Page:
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Baloneous Job News

Posted in Jobs, and Taxes

Media typically reported enthusiastically about “creation” of 228,000 new jobs in November of 2017. For Example:

Could we have a little context? I checked the Bureau of Labor Statistics website which is the source of the 228,000 number and downloaded and plotted some history. Here is a short term monthly chart. The key points are that there is a lot of noise in the data, that the most recent numbers are estimates and are likely to be revised, and the the 12 month moving average trend which removes much of the noise shows little to celebrate. In this context, I see nothing “robust” about the recent numbers.

The picture is even worse if we take a long term look, since 1960, and put the results in terms of job growth as a percent of population. The gloomy fact is that we are in a ten year slump in job growth as a percent of the population and that the reported low unemployment rate of around 4% is possible only because so many have left the workforce.

So, yes, we need serious tax reform to stimulate the economy. If that tax reform moves strongly in the direction of lower marginal rates with elimination of exemptions, deductions, exclusions, and credits, there is no reason it cannot generate more tax revenue immediately even as it stimulates the economy and job creation by attracting more investment. Whether the poorly designed mess currently proposed by the Republicans will be a move in the right direction is doubtful.

Source of Monthly Jobs Data: https://data.bls.gov/pdq/SurveyOutputServlet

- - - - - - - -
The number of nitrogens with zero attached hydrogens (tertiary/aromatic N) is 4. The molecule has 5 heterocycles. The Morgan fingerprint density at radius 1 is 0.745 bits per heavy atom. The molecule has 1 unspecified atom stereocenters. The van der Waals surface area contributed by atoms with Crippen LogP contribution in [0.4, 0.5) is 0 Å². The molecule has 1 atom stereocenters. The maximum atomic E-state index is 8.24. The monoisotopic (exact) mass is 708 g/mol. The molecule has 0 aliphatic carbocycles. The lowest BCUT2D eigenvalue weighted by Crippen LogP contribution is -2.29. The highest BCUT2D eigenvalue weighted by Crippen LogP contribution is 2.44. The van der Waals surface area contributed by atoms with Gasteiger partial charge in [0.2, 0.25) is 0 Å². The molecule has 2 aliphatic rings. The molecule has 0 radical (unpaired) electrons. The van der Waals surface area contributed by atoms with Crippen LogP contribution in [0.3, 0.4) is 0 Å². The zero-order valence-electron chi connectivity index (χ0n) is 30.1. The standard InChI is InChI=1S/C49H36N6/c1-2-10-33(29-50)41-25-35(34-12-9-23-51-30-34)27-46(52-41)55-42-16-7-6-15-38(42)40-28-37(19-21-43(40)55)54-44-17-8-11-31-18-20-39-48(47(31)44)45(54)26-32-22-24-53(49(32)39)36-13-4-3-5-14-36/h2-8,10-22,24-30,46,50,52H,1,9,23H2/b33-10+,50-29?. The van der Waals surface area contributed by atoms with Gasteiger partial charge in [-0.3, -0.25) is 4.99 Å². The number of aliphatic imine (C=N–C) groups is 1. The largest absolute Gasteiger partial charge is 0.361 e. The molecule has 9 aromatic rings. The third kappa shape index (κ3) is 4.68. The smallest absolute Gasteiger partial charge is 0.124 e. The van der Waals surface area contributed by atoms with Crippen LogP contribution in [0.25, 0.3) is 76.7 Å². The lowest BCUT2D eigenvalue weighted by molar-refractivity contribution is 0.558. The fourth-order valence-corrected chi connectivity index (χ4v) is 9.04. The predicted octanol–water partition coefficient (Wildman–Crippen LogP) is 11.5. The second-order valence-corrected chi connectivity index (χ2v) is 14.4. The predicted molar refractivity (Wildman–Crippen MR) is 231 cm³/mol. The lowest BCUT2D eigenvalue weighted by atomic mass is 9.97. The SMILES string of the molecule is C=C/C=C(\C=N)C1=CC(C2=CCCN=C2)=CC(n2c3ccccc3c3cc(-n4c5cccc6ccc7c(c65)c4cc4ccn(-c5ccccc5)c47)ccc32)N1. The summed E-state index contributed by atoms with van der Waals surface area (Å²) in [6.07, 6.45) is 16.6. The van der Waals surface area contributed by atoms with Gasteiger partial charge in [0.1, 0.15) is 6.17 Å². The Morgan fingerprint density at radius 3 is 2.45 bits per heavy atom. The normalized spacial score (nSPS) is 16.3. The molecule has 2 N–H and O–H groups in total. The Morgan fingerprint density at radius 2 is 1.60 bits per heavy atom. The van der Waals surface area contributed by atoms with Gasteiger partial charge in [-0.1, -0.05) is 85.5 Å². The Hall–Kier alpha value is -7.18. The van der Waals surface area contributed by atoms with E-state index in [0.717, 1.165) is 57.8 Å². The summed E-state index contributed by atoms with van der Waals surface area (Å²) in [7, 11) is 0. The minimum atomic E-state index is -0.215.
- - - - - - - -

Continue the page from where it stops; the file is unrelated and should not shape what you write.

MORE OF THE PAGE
3 Comments

  1. Sandy
    Sandy

    People leave the job market for government benefits. Maxing out can result in $60k equivalent income.

    December 11, 2017
    |Reply
  2. Paul T Palmer Jr
    Paul T Palmer Jr

    Yes, there are systemic problems with employment that are not captured by unemployment statistics. Underemployment and figures for those who have given up have been the stuff of basic macroeconomic literature since I was in high school. What has been changing has been older people, particularly men, who have given up with no retirement or an unsustainably meager retirement income. Also, recently there have been various regional studies on disability rates wherein there are higher rates of disability. It will be interesting to find out why really why. I suspect part of it can be attributed to some combination of few opportunities, out of date job skills, health care to get well enough to work and/or stay at work, and that old conservative standby, “they are only interested in a career and not just a job.” The next step is to do something about it. More robust job training that is geared to getting more people in the labor market will be challenging and expensive. Substantial minimum wages will entice many to get back in the market. But there may be at least a slightly smaller number of economically bottom level jobs. The good thing about that would be the increased dignity of working people being on less or no public assistance. We have a shrinking pool of people in the labor market and that ought not to be ignored.

    December 11, 2017
    |Reply
  3. Jack Grindstaff
    Jack Grindstaff

    I agree with your thoughts concerning the employment statistics. However, the currently proposed mess appears to me to be better than no proposal or any offered during the last twenty years.

    December 12, 2017
    |Reply

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